Catering well for children leads me to the real reason we loved Kandima. The Kids Club, or Kandiland as its called. There's something a little sad about two parents thinking the best part of a holiay is the kids club but for us, if we know our kiddo has a place to go to play, be with other children, and yes, be left with other loving, caring and watchful adults so that we can go and take some time as a couple to enjoy each other's company and a few activities, well, let's just say it's worth all the praise I'm giving to them. It means everyone has a relaxing holiday.
Managed by the always smiling Sheila and staffed by a very friendly team, Kandiland was a child's paradise and it prides itself as the largest kids' club in the Maldives. As big as it was, the best part for me was that I felt Baby Bird actually learned things when he was there. From playdough to books to the trainset to running around in the water outside, everytime we left him there for a few hours we felt confident that he was in a really happy and positive place. He learned a few colours, he started singing Baa Baa Black Sheep to me, and he got to play with "grown-up" lego for the first time, making cars. There was also a room with cots for naps and a kids' only toilet (i.e. loos so low you can't get up from which I learnt the hard way!)
Thank you Sheila and your team! (FYI Kandiland is free for all children over the age of four. Under that age you have to pay an hourly rate for a babysitter which is what we did - money well spent!)
So what did we do during our childfree hours... Well, maybe I'll let the photos give you an idea?
We took a snorkelling trip, we went wakeboarding, we went to the spa (twice), we watched the sunset, we drank cocktails, we lay in the sun and in the shade, we took bike rides, we went snorkeling in the water near our villa, we played pool, we played backgammon, and we chatted. My partner and I actually talked more than I think we have in the last few years. It was so good for us.
And then there were the things we did together as a family... we ate ice cream, we flew a kite, we walked along the beach, we flew a kite, we hunted for crabs, we collected pretty shells then putting them back, and that's without mentioning the hours and hours we spent just splashing around in one of several pools we had access to... I also have to mention how riding around in the hop-on, hop-off golf buggy buses was one of Baby Bird's favourite things to do. There is so much to do on this island I only read two books in twelve days, which for anyone who knows me will know is a very poor performance. And that is why Kandima call themselves a "destination" not a resort.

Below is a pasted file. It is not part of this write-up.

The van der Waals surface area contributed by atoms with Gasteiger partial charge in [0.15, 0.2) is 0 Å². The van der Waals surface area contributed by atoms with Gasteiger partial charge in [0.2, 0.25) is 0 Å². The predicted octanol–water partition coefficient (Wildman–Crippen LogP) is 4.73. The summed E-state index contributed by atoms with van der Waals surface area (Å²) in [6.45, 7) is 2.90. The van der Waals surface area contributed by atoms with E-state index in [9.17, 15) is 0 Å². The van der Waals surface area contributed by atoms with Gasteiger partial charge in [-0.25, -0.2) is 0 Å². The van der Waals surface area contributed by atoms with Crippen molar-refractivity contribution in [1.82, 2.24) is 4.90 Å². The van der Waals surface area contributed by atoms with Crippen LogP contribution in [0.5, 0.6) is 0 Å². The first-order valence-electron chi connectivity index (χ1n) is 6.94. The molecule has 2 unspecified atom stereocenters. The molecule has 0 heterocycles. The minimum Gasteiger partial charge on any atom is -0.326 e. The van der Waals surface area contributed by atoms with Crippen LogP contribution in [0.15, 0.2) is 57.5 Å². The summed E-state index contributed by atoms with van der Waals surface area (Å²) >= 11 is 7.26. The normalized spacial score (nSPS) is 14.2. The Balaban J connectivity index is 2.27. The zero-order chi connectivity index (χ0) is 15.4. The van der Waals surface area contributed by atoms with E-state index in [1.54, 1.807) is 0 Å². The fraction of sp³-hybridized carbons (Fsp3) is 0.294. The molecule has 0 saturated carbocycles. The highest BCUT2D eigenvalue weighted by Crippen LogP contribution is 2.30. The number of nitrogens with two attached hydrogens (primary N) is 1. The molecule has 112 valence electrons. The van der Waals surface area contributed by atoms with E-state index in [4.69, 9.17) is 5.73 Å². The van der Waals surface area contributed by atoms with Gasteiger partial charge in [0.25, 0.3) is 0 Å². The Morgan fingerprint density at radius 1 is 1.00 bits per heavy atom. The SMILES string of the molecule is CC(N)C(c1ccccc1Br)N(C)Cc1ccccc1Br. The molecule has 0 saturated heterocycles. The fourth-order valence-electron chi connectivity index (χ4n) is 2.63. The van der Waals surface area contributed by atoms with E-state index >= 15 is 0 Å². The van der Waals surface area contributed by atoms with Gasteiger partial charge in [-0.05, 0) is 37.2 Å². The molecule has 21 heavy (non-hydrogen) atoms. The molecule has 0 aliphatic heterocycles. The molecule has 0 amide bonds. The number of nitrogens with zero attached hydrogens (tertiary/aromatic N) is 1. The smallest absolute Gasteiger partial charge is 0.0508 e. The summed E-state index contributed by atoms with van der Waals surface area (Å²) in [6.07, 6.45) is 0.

Perhaps you're wondering what's missing from a place like this that isn't luxury, but is "lifestyle"? Well, it was explained to us that the main difference is the absence of the usual Maldives extras like a butler service, a turn-down visit by housekeeping in the evening and on-demand buggy lifts to wherever you want to go. I didn't miss any of these extras apart from the on-demand buggies but that's purely because waiting in the blazing sunshine for a bus or walking around the island with a toddler often proved a little stressful or difficult (sand and pushchairs are not friends). But there was even a solution to this; we hired bikes (at $5 USD++ a day) and managed to fashion a seat for Baby Bird out of the front basket. I hasten to add that this was COMPLETELY AT OUR OWN RISK and we were probably breaking a few rules in doing so, but you can take the family out of Amsterdam, but you can't easily take Amsterdam out of the family! This meant we could get around easily and not have to worry about sunburn our waiting for the buggy. My partner and I also used the bikes to explore the island and head up to the Beach Club that was at the other end of the island from our villa.